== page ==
Military forces have taken control in Libya and Thailand, but the United States isn’t calling them coups — at least not yet, anyway.
In Libya, forces loyal to a retired general took over parliament over the weekend. In Thailand, the military declared martial law, giving itself substantial powers including the right to detain people and ban political TV programming.
State Department spokesperson Jen Psaki said the U.S. wasn’t characterizing either situation as a coup, defined by national security expert Edward Luttwak in his book Coup d’Etat: A Practical Handbook as “the infiltration of a small but critical segment of the state apparatus, which is then used to displace the government from its control of the remainder.”
Of Libya, Psaki said today: “We do not condone or support the actions on the ground, and nor have we assisted with these actions.”
Regarding Thailand, she noted that martial law is allowed within the Thai constitution and that the U.S. has remained in communication with both the military and the government, which said this morning that it was still in control even though the military had not informed it of the martial law decree in advance.
Psaki added that the Thai military promised the U.S. that it would relinquish control back to the government.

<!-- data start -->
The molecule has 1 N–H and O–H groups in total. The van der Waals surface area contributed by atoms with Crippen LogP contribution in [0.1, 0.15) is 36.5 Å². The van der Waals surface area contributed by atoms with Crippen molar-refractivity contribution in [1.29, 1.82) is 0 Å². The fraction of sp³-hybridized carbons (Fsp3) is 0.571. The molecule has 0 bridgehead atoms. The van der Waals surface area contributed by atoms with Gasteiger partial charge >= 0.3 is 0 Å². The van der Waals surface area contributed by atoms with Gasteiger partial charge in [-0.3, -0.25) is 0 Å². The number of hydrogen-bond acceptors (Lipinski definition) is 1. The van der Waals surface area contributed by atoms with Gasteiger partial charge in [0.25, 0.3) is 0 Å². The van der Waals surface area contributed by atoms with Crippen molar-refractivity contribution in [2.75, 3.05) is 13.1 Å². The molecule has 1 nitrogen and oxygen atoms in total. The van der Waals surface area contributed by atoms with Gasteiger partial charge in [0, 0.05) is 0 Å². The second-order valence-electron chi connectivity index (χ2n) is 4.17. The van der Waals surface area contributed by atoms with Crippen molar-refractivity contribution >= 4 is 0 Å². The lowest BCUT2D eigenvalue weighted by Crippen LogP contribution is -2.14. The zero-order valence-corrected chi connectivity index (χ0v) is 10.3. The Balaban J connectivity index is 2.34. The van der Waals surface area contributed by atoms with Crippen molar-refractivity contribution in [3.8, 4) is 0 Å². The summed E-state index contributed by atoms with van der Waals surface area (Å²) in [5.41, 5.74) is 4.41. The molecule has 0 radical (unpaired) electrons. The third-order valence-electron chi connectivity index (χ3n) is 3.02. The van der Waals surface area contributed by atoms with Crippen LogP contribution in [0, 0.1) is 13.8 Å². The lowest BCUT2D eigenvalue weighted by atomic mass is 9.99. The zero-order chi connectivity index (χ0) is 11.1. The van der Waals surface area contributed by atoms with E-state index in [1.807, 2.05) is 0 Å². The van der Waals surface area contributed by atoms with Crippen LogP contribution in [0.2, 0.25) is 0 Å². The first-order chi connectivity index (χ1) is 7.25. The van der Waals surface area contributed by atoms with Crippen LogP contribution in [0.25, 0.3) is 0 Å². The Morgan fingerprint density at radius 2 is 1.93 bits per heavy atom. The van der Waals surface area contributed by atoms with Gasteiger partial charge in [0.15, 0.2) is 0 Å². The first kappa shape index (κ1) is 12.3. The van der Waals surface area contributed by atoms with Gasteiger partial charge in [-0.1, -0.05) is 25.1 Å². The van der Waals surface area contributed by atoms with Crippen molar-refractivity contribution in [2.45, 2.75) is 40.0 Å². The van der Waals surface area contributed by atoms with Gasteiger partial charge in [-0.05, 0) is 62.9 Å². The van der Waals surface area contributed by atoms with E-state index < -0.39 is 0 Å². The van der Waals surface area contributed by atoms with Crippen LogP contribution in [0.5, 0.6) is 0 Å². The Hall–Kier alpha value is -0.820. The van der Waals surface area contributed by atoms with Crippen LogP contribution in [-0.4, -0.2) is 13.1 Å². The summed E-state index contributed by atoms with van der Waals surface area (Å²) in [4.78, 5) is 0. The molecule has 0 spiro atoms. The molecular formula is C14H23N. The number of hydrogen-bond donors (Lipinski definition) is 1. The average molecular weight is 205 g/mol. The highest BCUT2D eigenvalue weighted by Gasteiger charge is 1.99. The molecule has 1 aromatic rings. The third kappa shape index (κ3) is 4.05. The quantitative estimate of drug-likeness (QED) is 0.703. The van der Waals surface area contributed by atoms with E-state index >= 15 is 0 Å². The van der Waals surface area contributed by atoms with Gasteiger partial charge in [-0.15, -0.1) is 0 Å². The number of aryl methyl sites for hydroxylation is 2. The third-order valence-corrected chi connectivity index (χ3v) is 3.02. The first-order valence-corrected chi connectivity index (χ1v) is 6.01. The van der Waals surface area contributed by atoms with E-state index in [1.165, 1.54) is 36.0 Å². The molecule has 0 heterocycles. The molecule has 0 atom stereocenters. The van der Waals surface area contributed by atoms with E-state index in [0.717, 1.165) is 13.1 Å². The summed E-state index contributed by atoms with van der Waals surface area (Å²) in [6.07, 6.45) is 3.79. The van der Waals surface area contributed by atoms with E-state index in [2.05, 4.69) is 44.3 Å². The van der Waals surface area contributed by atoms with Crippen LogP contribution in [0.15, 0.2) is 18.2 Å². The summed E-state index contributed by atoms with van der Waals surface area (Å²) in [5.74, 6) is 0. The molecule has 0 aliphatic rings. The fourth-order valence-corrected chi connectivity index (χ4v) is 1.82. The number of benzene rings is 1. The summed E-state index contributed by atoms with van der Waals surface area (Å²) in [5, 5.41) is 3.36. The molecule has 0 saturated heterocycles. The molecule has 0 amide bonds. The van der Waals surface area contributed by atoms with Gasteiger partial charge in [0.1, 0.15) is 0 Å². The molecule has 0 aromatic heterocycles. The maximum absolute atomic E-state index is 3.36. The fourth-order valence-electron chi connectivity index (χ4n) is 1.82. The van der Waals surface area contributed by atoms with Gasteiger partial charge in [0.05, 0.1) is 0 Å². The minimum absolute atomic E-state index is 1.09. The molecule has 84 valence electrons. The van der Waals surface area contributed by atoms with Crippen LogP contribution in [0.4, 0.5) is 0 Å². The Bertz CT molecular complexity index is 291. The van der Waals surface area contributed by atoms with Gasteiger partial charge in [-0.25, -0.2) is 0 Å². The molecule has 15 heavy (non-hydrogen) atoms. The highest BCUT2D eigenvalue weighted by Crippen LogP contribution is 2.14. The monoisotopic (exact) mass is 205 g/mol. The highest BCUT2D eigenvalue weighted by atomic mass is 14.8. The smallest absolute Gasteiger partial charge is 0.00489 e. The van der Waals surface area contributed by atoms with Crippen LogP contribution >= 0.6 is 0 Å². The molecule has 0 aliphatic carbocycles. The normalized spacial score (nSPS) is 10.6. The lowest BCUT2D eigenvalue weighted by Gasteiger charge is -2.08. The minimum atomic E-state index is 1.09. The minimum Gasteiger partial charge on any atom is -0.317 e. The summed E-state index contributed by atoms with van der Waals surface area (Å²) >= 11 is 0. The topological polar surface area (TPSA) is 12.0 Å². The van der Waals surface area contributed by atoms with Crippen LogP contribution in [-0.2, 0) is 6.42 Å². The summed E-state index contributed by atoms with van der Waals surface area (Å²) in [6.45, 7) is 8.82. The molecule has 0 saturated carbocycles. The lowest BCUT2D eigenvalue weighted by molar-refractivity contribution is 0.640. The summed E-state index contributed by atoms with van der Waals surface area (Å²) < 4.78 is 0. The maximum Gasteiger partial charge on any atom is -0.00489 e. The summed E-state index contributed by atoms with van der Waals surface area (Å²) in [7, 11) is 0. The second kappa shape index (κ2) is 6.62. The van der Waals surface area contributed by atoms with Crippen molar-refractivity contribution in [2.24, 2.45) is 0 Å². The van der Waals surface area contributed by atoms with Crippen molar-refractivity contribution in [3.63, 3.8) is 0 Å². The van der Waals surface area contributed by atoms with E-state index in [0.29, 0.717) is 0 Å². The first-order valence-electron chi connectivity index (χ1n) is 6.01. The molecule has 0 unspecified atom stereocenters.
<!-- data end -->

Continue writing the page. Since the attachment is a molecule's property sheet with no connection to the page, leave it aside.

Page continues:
“We expect them to abide by their commitment that this is a temporary action to prevent violence and to respect — and that they will respect democratic institutions,” she said.
U.S. law prohibits the funding of countries “whose duly elected head of government is deposed by military coup d’etat or decree.”
For that reason, the United States declined to characterize the Egyptian military’s July 2013 removal of elected Egyptian president Mohamed Morsi as a coup. The U.S. did suspend some aid to Egypt later that year but resumed part of the money flow in April 2014 to ensure it carried out its responsibilities under the Egypt-Israel Peace Treaty.
Similarly, the U.S. has strategic interests in maintaining funding for Libya and Thailand.
The U.S. provided almost $190 million to Libya after the revolution that ended the Ghaddafi regime, and in FY2014 requested $5.9 million to support goals that have clear implications for U.S. security, including “accounting for and securing conventional weapons; building niche military capacities to address specific threats to Libya’s sovereignty” and “strengthening counterterrorism cooperation.”
The U.S. funds programs in Thailand that target human trafficking, narcotics and antiterrorism and in FY2014 requested $10 million in assistance funding.